One of the best books about teaching I’ve ever read is Holler If You Hear Me: The Education of a Teacher and His Students by Gregory Michie.
I didn’t read it until three years after I’d started teaching, and I needed it. In Holler…, Michie examines his teaching career in Chicago public schools and his attempt to connect with his kids in a way that is honest and frank without losing optimism.
Michie’s updates on former students helped me the most. As he wrote about catching up with them years down the road, not all of them were successful, not all of them had made their way to a better life.
I was teaching at Phoenix Academy in Sarasota, FL when I read Holler. At Phoenix, we recruited the lowest achieving students in the district and offered them smaller class sizes and intensive non-traditional instruction with the goal of moving them toward grade level and a successful transition to a traditional high school.
As you can imagine, it was a tough fight with many losing battles. Michie’s book was helpful because it helped me to redefine what success meant in education. Here was a guy who had made many attempts similar to the ones I was making at Phoenix, finding out he hadn’t saved everyone, and still remaining optimistic about his profession.
I bring this up because August 18 another book about teaching appeared in book stores across North America. The book is entitled Teaching Hope: Stories from the Freedom Writer Teachers, and I helped write it.
The book is by 150 teachers from across North America. Every state is represented as well as several provinces in Canada and teachers from Puerto Rico and the Virgin Islands.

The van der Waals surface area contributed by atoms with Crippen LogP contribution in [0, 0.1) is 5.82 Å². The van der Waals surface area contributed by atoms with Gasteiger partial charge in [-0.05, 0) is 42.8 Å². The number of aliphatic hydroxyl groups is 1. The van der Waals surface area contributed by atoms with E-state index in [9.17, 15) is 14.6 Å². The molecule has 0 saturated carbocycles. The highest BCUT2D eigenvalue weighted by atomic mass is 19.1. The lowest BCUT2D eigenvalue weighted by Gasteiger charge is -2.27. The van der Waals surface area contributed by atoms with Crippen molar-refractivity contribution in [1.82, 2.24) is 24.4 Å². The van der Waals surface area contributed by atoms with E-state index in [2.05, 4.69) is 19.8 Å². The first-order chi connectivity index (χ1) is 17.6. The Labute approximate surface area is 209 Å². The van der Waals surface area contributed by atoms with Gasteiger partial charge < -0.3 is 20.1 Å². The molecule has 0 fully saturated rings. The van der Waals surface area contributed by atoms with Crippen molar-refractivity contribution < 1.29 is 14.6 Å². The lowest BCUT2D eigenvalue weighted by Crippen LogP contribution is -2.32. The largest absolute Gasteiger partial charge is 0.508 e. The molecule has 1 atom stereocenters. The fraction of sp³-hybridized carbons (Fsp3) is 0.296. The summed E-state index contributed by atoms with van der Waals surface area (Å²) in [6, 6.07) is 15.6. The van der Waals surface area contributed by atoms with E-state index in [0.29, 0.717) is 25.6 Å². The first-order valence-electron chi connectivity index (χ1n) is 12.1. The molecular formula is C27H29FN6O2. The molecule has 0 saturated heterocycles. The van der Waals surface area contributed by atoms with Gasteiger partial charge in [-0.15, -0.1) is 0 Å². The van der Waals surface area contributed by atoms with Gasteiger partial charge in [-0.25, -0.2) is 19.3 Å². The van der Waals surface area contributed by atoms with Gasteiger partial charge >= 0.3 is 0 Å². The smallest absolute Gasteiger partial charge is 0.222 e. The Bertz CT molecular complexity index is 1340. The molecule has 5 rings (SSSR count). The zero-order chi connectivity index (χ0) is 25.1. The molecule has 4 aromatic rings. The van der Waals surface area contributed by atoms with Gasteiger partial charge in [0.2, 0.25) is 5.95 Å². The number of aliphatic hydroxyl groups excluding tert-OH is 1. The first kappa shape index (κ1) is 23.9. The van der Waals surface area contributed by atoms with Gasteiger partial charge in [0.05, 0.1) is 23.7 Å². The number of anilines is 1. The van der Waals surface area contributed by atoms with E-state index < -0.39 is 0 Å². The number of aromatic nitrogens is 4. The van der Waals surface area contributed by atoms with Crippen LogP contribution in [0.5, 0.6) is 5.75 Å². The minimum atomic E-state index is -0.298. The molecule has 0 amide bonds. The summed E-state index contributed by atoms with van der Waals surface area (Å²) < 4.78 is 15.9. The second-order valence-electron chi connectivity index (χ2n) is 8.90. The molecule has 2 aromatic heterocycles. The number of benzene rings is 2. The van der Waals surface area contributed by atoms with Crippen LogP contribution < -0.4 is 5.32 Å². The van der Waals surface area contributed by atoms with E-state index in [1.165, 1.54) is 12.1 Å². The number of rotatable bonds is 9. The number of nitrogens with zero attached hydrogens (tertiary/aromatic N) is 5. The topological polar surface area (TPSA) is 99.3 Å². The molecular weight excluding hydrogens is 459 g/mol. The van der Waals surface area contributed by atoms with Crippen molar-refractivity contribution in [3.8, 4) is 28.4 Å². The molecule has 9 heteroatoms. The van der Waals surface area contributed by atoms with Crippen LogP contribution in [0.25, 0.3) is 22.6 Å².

It’s not a how-to. In fact, it’s far from it. You’ll find no lesson plans or new pedagogical approaches within its pages.
It’s also not about teacher martyrdom or teacher messiahs. Yes, there are moments of success and moments or failure, but they sit alongside one another – as do the moments in a school year.
It’s not meant to preach or presume to have the answers. In the end of one entry, when a teacher asks a student whether he will attempt suicide again, the answer is simply, “Yes.” I don’t know what to do with that.
I hope that it is three things:
1) I hope it is a window for those outside of teaching into many facets of education that doesn’t try to be what Tom Moore or Dan Meyer hate about teaching movies, but instead offers something more complex.
2) I hope it is a conduit of connection for teachers who read it.
3) I hope it is a catalyst toward increasing community involvement in education.
As of today, Teaching Hope is #33 on the New York Times Best Sellers List for Paperback Nonfiction. I hope the people who put it there are finding what I found in Holler.